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Attorneys reach settlement in Aaron Bailey civil lawsuit

Update: The case has been settled and a statement is expected by 6 p.m. Read more here.

INDIANAPOLIS, Ind. - At 9:00 Monday morning, attorneys representing the city and the family of Aaron Bailey are set to appear before a federal judge to begin talks in resolving a civil lawsuit filed after last summer’s fatal shooting of Bailey by two IMPD officers.

Bailey’s family is seeking damages and changes in the way IMPD trains officers to patrol the city.

City attorneys may be looking for a way to reach a fair settlement, acknowledge flaws in IMPD’s system and get last summer’s tragedy behind Indianapolis before this summer heats up anymore.

“These cases are almost always very difficult. They have a lot of issues surrounding them. There are typically legal issues, there are policy and procedural issues and there are also political issues,” said Peter Beering, former General Counsel and Deputy Director of Public Safety, who advised on similar tort claim and lawsuit settlements during the administration of previous Mayor Stephen Goldsmith. “Many of these cases are polarizing. Many are fraught with very very difficult conversations that are uncomfortable for all of the participants.”

The Bailey family must contend with the loss of a loved one who crashed his car while fleeing from police and was shot to death while not immediately surrendering.

IMPD and the city have already acknowledged the need for policy, training and procedural reviews in the wake of the shooting after Chief Roach failed in his attempt to fire officers Michael Dinnsen and Carlton Howard.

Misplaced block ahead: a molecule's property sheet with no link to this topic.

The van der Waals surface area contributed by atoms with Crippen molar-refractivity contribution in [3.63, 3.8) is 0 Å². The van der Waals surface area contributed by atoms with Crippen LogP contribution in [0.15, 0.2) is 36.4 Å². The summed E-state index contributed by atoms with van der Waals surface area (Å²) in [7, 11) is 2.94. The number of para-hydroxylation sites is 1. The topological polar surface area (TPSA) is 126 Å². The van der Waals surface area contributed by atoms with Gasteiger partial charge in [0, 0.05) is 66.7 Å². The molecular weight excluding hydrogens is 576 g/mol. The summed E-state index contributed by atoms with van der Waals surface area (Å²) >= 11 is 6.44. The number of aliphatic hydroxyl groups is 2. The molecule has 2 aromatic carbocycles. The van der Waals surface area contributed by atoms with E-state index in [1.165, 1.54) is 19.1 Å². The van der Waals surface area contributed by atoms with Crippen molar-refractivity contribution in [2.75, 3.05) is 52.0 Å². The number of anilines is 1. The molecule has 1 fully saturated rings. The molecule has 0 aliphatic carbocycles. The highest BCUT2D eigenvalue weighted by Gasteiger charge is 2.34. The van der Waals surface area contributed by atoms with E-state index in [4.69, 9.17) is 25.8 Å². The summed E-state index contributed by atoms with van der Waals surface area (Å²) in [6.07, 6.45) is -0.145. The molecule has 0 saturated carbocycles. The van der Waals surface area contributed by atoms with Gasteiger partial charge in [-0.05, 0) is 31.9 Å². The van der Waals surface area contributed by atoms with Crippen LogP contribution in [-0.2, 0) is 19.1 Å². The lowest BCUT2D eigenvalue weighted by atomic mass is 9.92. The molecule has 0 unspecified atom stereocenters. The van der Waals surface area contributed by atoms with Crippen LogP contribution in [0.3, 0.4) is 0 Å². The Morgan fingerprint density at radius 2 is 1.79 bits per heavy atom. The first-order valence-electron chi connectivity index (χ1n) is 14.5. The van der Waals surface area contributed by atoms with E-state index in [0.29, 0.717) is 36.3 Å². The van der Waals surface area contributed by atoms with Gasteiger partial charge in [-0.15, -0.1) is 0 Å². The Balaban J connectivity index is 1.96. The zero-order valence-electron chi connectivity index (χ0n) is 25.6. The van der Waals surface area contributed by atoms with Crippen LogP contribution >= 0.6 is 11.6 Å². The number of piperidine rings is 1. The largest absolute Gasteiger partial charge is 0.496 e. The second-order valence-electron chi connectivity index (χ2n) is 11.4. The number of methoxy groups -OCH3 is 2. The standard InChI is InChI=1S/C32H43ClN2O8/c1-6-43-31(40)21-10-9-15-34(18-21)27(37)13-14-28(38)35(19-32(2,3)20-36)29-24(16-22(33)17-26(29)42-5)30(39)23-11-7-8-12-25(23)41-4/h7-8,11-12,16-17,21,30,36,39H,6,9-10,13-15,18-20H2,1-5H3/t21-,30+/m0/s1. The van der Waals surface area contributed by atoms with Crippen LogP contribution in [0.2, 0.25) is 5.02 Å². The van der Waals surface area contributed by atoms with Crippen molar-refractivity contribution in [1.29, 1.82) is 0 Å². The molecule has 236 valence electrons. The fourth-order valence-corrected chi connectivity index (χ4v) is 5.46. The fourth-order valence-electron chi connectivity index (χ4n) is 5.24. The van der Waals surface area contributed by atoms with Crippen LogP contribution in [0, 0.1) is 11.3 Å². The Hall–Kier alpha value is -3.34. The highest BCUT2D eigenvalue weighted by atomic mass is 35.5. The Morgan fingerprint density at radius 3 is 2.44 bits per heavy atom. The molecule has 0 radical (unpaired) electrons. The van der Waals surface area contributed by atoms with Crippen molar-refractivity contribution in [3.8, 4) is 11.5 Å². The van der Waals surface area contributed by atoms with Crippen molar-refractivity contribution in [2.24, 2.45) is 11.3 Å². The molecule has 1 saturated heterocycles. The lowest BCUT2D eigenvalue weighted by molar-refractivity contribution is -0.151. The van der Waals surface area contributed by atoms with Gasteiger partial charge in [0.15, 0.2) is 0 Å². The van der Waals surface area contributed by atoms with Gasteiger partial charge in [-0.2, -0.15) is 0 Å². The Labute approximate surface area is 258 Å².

Neither officer was criminally charged when it was determined they were within legal bounds to fear for their lives following Bailey’s crash.

“The family is obviously distraught. They lost a family member that shouldn’t have been lost and the question is, ‘How do you compensate someone for that loss?’” said Beering, who expects city attorneys will refer to actuarial tables and expected lifetime earnings to reach a financial settlement with the Bailey family, “and in this case, I suspect they would also be looking for changes to policy, changes to procedure and some changes to training for the police.”

Beering said the current public safety environment in Indianapolis and other recent city and state civil settlements give an indication as to the potential conclusion of the Bailey lawsuit.

The mother of teenager Brandon Johnson received a $150,000 settlement from the city following the 2010 arrest of her son that left the boy battered and bruised.

That officer was not charged and retained his job.

The city paid out more than $4 million to victims, family members and even top police commanders following the 2010 crash of IMPD Officer David Bisard, who was later determined to be drunk on duty when he drove his patrol car into a trio of motorcyclists, killing one and injuring two.

Bisard was fired and served approximately four years in jail and prison.

The 2011 Indiana State Fair Stage Collapse cost taxpayers $11 million in settlements with dozens of victims, including the families of the five people who were killed.

Private insurance settlements paid out approximately $50 million more.

“The city at the end of the day is self-insured for these kinds of things, there isn’t an unlimited sum of money to settle these kinds of problems, so the lawyers representing the city have to be sensitive to all of the issues surrounding their checkbook,” said Beering. “I think that there is a strong case to be made for figure out some solution to this and engage in a conversation and start that conversation now. I think the mayor’s interested in that, I think various community leaders are interested in that, certainly the Bailey family seems to be interested in that conversation.”

Last Tuesday, Mayor Joe Hogsett and Chief Roach unveiled their plans to combat violence this summer as the city’s homicide total has already surpassed last year’s record pace, lending a sense of urgency to resolving the Bailey civil litigation.

“The city is in the business of doing unpleasant things,” said Beering, “and the city is gonna try to strike a balance between doing the right thing and coming up with a precedent that it doesn’t cause undue burdens down the calendar.”